Some Old Devon Churches
By J. Stabb
London: Simpkin et al (1908-16)
Transcribed and edited by Dr Roger Peters
Full text available at
Prepared by Michael Steer
Between 1908 and 1916, John Stabb, an ecclesiologist and photographer who lived in Torquay, published three volumes of Some Old Devon Churches and one of Devon Church Antiquities. A projected second volume of the latter, regarded by Stabb himself as a complement to the former, did not materialize because of his untimely death on August 2nd 1917, aged 52. Collectively, Stabb's four volumes present descriptions of 261 Devon churches and their antiquities.
ALPHINGTON. St. Michael. The church dates from about 1480, and consists of chancel, nave, north and south aisles, north porch, and embattled western tower containing eight bells cast by T. Bilbie in 1749, in place of a former peal of five bells.
The perpendicular rood screen [plate 3a] was restored by Reginald Earl of Devon in 1879. The groining is lost, and the spandrels filled in with fragments of old carving. There is a difference in style between the chancel portion of the screen and that in the north aisle, and it would seem probable that the latter portion came from some other church. On the lower panels are paintings of saints, bishops, etc. On the south side of the chancel portion is a curious representation of St. Dunstan clutching the Devil by the nose with a pair of pincers, and on the north side is a painting of Sir John Schorne who, according to the legend, caught the Devil and shut him up in a boot [ca. 1300]. This figure will also be found on the screen at Portlemouth, near Salcombe.
The church contains a remarkably fine Norman font [plate 3b] remaining from a former building. It is what is called "bucket shaped", and stands upon a plinth, above which the bowl is ornamented with a design of interlaced arches, surmounted by a band of carving. On the south-east side are two panels representing St. Michael's contest with the Dragon, rather an unusual subject for a font; possibly the fact of the church being dedicated to St. Michael was the reason for which it was chosen. The dragon is given plenty of tail, divided into two parts, spreading into the panels on either side. On the left of St. Michael is an animal which from its spots is probably meant for a panther. Following round the font to the left, the next panel represents an eagle. The eagle is often carved on fonts, and is symbolical of baptism. An old idea was that when the eagle got old, and its wings heavy and sight failing, it mounted high in the air and scorched its wings in the heat of the sun, after which it dipped itself three times in a fountain of clear water and became young again. Another panel represents a bird falling head downwards with the wings outstretched. Another panel has an archer shooting an animal most probably intended for a goat, as it has horns and a beard; another bears a large flower, possibly a rose; another the figure of a man carrying a stick. In Paley's Baptismal Fonts it is stated that one of the carvings on the Alphington font is of a man carrying a hare on an axe. The reference is probably to this panel, but it is not easy to discern the hare. The crocodile and hydra are also carved on the bowl. This subject will be found [in St. Mary's Church] at Melbury Bubb, Dorset.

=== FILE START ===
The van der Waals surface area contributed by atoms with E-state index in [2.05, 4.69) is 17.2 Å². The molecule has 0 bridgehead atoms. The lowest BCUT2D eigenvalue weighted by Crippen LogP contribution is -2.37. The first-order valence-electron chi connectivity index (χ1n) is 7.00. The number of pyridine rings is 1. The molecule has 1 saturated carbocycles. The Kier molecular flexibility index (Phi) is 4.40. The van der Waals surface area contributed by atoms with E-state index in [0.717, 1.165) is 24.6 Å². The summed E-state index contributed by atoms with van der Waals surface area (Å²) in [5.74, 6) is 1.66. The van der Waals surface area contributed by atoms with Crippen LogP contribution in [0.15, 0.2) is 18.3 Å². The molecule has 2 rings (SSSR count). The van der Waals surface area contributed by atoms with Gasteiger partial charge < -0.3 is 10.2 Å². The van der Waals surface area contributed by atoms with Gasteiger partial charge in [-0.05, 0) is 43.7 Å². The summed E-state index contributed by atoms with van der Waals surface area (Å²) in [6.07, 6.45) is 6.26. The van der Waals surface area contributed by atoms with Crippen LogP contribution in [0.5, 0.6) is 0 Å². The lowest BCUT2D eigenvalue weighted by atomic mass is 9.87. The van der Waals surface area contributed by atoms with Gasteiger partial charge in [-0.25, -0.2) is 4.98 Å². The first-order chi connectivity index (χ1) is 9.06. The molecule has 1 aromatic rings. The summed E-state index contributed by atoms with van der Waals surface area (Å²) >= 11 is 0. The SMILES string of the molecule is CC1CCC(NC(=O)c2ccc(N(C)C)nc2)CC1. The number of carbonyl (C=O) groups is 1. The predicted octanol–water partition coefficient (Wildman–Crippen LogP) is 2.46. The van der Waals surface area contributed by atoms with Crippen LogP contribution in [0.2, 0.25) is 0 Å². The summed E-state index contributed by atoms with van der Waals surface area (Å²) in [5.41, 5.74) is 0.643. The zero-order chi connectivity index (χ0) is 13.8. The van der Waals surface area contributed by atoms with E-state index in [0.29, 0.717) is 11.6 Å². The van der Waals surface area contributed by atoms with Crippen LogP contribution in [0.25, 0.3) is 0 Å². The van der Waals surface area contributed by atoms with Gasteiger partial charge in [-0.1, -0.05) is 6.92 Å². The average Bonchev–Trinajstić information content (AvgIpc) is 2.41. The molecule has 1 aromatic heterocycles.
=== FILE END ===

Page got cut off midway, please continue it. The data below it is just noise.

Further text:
The registers date from 1603.